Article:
Accounting & Audit
5 Steps to Compliance with New Lease Accounting Standards
The compliance countdown is on for ASC 842. The new lease accounting standard published by the Financial Accounting Standards Board in 2016 will require companies to report most operating leases on their balance sheets starting in 2019.
Sep. 28, 2018
The compliance countdown is on for ASC 842. The new lease accounting standard published by the Financial Accounting Standards Board in 2016 will require companies to report most operating leases on their balance sheets starting in 2019. According to some estimates, trillions of dollars in leased assets will soon appear on corporate balance sheets due to this new guidance. This is not surprising given that lease arrangements offer businesses a cost-effective strategy to access costly expenditures such as equipment, vehicles, or distribution centers at a fraction of the cost of purchasing. Businesses across all industries, especially asset heavy industries like retail, restaurants, manufacturing and construction, are scrambling to meet these new financial reporting mandates.
According to a recent Bloomberg Tax survey of 500 professionals who are responsible for tracking, accounting, or expensing leased assets for their organizations, over 80% have leases that need to be accounted for under ASC 842, most of which are material to financial reporting.
At its core, ASC 842 seeks to improve transparency, comparability, and financial reporting, but achieving compliance puts heavy demands on companies. Tax and accounting teams responsible for tracking, accounting, or expensing leased assets for their organizations will now have new tasks and workflows to carry out to ensure their company is ASC 842 compliant. Consequently, having a solid plan and effective tools is not only crucial to complying, but also to avoiding risks of material misstatements, material weakness, or in the case of a CPA, potential malpractice lawsuits. Conversely, accurate compliance with ASC 842 offers the opportunity to provide more value by streamlining processes, empowering better decision-making, and realizing cost savings. Leveraging best practices already implemented by leading companies, here is a five-step process to tackling ASC 842’s time-consuming calculation and reporting requirements.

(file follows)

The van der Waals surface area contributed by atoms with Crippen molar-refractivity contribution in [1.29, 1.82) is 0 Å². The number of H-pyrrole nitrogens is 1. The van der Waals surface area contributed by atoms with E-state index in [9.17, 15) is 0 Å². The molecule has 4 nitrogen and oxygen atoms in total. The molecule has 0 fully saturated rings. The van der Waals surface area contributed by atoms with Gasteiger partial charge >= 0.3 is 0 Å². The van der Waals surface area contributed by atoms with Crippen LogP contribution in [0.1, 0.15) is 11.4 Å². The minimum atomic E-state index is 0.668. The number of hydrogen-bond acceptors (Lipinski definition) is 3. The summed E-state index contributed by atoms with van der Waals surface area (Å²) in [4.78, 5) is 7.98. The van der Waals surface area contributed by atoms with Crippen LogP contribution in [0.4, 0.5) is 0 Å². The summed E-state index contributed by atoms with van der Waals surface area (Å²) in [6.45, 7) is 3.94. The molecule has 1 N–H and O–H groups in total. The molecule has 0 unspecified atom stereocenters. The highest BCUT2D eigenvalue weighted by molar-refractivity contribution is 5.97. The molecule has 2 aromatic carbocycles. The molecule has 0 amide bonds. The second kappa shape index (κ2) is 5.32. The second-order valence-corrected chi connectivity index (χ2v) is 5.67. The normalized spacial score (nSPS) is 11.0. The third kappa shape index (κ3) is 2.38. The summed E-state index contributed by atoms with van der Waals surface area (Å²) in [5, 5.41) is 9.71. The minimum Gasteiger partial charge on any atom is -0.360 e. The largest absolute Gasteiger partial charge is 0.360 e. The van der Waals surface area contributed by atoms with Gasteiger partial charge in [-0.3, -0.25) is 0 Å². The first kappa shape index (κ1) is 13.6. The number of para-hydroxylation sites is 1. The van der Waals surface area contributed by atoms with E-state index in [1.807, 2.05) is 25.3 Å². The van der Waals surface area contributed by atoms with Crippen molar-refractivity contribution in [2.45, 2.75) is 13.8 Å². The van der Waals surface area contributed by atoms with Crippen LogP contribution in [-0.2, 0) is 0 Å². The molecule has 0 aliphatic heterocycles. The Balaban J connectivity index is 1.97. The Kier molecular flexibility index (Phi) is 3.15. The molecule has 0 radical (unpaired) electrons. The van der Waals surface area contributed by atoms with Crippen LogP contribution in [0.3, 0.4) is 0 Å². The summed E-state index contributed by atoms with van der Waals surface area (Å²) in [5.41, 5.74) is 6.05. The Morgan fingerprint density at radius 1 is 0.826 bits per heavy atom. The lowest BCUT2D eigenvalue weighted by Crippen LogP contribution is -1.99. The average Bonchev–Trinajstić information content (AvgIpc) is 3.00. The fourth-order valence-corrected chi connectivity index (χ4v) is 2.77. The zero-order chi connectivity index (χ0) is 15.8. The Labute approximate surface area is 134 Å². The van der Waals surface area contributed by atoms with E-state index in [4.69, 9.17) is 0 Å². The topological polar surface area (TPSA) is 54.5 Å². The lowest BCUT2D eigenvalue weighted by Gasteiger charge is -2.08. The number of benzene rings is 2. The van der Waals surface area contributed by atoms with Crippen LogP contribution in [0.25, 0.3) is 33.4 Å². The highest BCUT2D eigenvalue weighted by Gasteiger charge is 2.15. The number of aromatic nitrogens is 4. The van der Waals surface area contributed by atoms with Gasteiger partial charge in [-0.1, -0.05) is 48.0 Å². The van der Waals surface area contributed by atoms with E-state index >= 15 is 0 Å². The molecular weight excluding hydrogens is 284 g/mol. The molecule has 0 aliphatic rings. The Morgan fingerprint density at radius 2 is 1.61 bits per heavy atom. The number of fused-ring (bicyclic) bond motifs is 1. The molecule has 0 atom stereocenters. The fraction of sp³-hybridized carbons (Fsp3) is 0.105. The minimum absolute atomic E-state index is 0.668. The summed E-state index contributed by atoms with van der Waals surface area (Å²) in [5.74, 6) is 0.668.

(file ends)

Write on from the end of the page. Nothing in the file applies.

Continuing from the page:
Step 1: Build a Cross-Functional Team
ASC 842 touches the entire organization. Therefore, the ASC 842 team should reflect the many functions that are impacted, such as accounting, IT, legal, procurement, treasury, and possibly others.
Step 2: Collect and Organize Contracts
Remember to collect all contracts, including master lease agreements and addendums. Again, technology will be a critical role in keeping these key documents in one place saving precious time and ultimately money. Some studies suggest that employees spend 50% of their time searching for documents manually or sifting through spreadsheets, taking an average of 18 minutes to locate each document. Best practices indicate that choosing a leased asset software product that includes document management results in time savings, improves financial controls, and streamlines accounting and audit efforts downstream.